Fascinated with carnations? Consider experimenting with growing carnations. The most commonly known carnation flower—florist’s carnation (Dianthus caryophyllus)—is the one typically seen in bouquets with large blossoms and serrated petals. In the home garden, this carnation requires considerable effort to get the quality of blooms you see in a florist shop. But growing carnations is possible, including this type along with several others.
Florist’s carnation is also known as a perpetual flowering carnation. For the commercial florist trade, these plants are typically raised in greenhouses in Colombia, Israel and Spain. In the controlled environment of a greenhouse, growing carnations is a very regimented process—which is why these plants yield the large bloom size.
In the home garden, growing carnations typically produces flowers in the 2- to 3-inch range. The plants tend to be somewhat floppy because the flowers weigh too much for stems to support, so it’s important to stake plants. An effective way to make growing carnations easier is to use grow-through stakes or create a grid of strings that you can weave carnation stems through for support.
Most often professional growers start florist’s carnations from cuttings they take from side shoots or small plantlets or suckers that form around the stem bases. Home gardeners typically buy carnation plants as perennials. Carnations are hardy in Zones 5 or 6 to 9, depending on the variety. These are short-lived perennials, typically blooming strongly for only three to four years. Plan to divide carnations whenever growth in the middle of a clump starts to die.
The reason professional flower growers don’t sow florist’s carnation seeds is that it takes from 12 to 24 months for plants to bloom. In the home garden, florist’s carnations grown from seed are usually treated as annuals.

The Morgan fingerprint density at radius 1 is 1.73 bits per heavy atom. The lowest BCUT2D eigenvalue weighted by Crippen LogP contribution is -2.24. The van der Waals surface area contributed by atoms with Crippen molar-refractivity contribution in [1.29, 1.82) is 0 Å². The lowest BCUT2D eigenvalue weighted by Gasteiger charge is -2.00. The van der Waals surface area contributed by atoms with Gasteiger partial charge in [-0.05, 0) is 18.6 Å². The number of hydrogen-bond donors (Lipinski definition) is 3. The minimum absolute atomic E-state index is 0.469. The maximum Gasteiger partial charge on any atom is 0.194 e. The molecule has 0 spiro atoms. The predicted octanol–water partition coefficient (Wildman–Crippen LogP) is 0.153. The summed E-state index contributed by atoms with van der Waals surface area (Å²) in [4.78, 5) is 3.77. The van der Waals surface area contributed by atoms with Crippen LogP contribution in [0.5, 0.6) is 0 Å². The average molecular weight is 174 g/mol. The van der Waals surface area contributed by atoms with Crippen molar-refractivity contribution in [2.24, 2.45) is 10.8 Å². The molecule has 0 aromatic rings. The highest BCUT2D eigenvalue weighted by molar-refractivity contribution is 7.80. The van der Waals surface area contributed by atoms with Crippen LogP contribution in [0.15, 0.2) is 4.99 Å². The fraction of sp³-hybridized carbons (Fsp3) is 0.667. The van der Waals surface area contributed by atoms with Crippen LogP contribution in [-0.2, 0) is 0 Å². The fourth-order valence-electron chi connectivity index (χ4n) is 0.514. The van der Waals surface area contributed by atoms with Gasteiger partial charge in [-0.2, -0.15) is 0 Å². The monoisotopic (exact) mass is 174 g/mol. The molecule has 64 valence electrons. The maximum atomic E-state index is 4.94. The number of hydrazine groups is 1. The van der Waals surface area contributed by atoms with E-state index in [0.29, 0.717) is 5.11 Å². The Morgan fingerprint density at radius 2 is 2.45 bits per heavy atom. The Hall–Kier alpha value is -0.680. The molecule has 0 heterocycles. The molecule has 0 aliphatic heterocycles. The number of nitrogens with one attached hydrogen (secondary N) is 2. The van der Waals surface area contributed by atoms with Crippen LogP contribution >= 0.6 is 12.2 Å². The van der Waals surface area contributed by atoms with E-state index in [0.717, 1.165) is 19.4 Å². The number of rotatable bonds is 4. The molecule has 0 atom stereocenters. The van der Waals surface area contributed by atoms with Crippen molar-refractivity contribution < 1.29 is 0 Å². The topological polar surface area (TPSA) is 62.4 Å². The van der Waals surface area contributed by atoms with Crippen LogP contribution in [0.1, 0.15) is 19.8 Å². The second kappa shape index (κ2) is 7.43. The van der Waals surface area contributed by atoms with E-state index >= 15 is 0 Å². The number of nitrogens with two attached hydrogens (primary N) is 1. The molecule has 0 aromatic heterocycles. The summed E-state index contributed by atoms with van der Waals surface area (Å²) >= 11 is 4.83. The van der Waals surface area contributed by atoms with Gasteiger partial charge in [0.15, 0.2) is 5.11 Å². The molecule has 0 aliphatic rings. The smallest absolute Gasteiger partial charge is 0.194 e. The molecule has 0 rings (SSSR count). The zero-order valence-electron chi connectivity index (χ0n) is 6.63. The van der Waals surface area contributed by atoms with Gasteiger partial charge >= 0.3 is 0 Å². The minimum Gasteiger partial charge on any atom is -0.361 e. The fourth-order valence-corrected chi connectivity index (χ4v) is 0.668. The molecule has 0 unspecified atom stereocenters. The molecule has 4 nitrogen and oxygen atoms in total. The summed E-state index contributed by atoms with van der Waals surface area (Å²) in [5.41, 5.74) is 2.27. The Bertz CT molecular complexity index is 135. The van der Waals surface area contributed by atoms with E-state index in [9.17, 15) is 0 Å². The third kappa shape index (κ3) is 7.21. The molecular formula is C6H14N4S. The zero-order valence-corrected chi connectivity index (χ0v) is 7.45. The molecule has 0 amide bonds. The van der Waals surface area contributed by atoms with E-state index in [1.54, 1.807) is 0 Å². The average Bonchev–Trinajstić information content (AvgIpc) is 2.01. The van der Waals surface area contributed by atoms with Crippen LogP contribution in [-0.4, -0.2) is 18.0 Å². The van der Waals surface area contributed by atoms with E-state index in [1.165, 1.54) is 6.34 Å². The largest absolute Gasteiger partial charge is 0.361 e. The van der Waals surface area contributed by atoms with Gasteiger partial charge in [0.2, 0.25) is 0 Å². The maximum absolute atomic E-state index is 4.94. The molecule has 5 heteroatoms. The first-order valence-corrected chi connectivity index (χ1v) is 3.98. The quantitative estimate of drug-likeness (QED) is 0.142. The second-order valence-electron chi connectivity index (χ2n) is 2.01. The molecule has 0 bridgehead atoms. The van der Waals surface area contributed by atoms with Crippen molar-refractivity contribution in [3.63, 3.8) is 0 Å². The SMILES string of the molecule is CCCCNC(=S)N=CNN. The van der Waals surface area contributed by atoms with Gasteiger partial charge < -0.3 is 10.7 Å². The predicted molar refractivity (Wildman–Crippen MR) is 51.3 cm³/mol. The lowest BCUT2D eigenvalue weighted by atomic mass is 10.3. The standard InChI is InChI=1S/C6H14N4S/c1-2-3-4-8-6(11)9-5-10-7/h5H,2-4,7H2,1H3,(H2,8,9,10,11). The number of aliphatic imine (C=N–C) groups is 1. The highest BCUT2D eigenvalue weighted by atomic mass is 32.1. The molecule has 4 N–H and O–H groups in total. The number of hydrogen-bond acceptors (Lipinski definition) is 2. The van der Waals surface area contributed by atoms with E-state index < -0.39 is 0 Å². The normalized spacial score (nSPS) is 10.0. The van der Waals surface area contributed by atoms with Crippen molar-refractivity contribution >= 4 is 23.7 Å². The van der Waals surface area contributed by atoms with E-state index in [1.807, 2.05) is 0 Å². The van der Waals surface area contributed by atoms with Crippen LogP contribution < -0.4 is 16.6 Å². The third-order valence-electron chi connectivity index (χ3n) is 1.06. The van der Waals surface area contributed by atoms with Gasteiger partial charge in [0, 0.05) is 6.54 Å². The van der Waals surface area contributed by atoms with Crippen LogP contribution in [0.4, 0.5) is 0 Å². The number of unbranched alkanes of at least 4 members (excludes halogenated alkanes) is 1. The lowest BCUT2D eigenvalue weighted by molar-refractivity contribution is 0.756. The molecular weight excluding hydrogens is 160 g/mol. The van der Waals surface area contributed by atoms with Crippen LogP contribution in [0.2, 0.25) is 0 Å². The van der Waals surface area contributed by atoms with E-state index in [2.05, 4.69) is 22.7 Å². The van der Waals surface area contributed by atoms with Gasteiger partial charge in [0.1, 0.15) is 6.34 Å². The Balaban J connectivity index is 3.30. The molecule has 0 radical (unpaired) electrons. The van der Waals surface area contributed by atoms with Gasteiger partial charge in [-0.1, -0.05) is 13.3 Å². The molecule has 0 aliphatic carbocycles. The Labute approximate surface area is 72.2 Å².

Other types of carnations that grow well in the home garden include border carnations (Dianthus x allwoodii), which are shorter perennials that grow 4 to 18 inches tall and up to 18 inches wide. These plants yield abundant flowers with the classic carnation flower form and last well in bouquets. Smaller carnation cousins include sweet William (Dianthus barbatus), a short-lived perennial, and china pinks (Dianthus chinensis), a short-lived perennial often grown as a biennial. All of these carnation types offer fringed petals and clove-scented flowers.
You can start the different types of carnation seeds indoors, and most also grow well using winter sowing techniques. Sweet William and china pinks thrive in cool weather and sprout readily when directly planted into flower beds. These plants readily self-sow and can establish a reliable presence in a flower bed.
All carnations need well-drained soil that’s light and fertile. Heavy clay soil is a death sentence when growing carnations of any type. Amend heavy clay with organic matter, gypsum or lime. A soil test will help you know what you should add. Carnations are susceptible to a variety of leaf and flower diseases that spread easily through overhead watering. Use drip irrigation, microsprinklers or soaker hoses to deliver water directly to soil.